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Inside the World Bank’s new inequality indicator: The number of countries with high inequality

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Inside the World Bank’s new inequality indicator: The number of countries with high inequality

The World Bank recently introduced a new key indicator to guide its work: the number of countries with high inequality. This move, which is part of the World Bank’s new vision to end poverty on a livable planet, signifies a strategic shift and recognizes the increasing importance of inequality in the sustainable development dialogue.

Inequality, the uneven distribution of income, consumption, wealth or opportunities among different groups within a society, has long been recognized as a barrier to sustainable development. High levels of inequality can hinder poverty reduction, stunt economic growth, limit access to economic and educational opportunities for individuals, and reduce overall social cohesion within a country. On the flipside, reducing inequality has the potential to spur gains in economic and human capital development. 

The new indicator

The new World Bank indicator on within-country inequality uses the Gini Index of income or consumption as the measure of inequality and classifies countries with a Gini Index greater than 40 as highly unequal. Using the most recent data from the Poverty and Inequality Platform (PIP), the World Bank has identified 52 countries as having high levels of inequality. As the map shows, the countries with high inequality are concentrated in Sub-Saharan Africa and Latin America.

Figure 1. Global map of high inequality countries

Two major trends emerge from the analysis of the harmonized household survey data in PIP. First, the number of highly unequal countries has dropped from 77 in 2000 to 52 in 2022. Second, the number of countries with recent data has declined noticeably over the last decade.

In the interactive chart below, one can explore the inequality data further at the global and regional level. Each column represents the classification status of countries in that year, using the most recent household survey at the time. The data in the chart is also disaggregated into recent and old data. We define a country having recent data if there was a household survey within the preceding five years. As an example, in 2022 a country would be grouped in the dark red category – high inequality (old data) – if its most recent Gini coefficient is above 40 and derived from a household survey before 2018. As of 2022, 51 countries’ Gini coefficients (almost one third of all countries) were based on data older than five years.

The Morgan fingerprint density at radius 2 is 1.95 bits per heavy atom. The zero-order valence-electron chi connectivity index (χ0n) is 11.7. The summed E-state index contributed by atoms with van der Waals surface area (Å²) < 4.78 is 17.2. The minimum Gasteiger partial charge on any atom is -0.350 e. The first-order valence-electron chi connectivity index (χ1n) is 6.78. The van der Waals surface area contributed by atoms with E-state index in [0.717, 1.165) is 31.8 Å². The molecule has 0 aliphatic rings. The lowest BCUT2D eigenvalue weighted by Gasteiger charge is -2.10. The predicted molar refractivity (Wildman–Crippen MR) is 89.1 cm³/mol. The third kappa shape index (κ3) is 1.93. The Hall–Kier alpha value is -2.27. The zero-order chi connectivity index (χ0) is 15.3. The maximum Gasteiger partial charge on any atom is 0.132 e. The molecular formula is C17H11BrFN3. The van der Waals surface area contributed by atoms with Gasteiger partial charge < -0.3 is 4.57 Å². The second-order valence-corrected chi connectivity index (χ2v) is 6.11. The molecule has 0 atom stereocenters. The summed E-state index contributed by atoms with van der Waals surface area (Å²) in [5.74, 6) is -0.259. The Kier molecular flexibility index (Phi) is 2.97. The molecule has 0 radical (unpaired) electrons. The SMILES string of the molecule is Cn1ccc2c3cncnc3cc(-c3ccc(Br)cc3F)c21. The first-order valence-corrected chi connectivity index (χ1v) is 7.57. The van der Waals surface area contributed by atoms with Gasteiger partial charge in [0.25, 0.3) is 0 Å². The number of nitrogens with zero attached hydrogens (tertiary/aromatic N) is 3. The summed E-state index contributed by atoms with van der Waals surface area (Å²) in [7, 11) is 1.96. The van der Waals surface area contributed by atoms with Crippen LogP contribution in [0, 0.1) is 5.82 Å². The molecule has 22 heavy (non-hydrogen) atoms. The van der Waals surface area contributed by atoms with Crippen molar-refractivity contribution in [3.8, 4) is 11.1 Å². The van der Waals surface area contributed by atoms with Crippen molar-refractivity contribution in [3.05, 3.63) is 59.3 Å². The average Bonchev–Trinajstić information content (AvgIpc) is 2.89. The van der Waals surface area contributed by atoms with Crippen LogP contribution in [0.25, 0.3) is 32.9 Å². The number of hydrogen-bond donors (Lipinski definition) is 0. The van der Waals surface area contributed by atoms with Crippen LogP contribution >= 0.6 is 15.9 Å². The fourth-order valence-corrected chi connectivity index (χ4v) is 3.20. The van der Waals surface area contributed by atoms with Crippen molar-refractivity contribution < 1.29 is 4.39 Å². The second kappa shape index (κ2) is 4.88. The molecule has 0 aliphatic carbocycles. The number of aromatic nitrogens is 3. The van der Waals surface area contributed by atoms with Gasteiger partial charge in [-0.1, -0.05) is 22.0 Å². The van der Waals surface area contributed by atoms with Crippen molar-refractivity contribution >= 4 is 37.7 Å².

Figure 2. High inequality over time

The World Bank's new vision is pivotal in addressing the evolving challenges in the development arena, including climate change, global pandemics, and increasing disparities. This inequality indicator, complemented by the other new vision indicators, offer a succinct yet comprehensive overview of progress towards these goals. These indicators serve as a critical yardstick that can inform our understanding of the effectiveness of interventions and guide policy decisions to maximize the impacts on the most vulnerable.

For more information on why inequality matters for ending poverty on a livable planet, the threshold used to define high inequality, and an analysis of high-inequality countries, please see this working paper. For additional visualizations of the World Bank’s inequality data, see this dashboard.


We gratefully acknowledge financial support from the UK Government through the Data and Evidence for Tackling Extreme Poverty (DEEP) Research Program.

Cameron Nadim Haddad

Consultant, Poverty and Equity Global Practice, World Bank

Daniel Gerszon Mahler

Senior Economist, Development Data Group, World Bank

Carolina Diaz-Bonilla

Senior Economist, Poverty and Equity Global Practice, World Bank

Ruth Hill

Lead Economist, Poverty and Equity Global Practice, World Bank

Christoph Lakner

Program Manager, Development Data Group, World Bank

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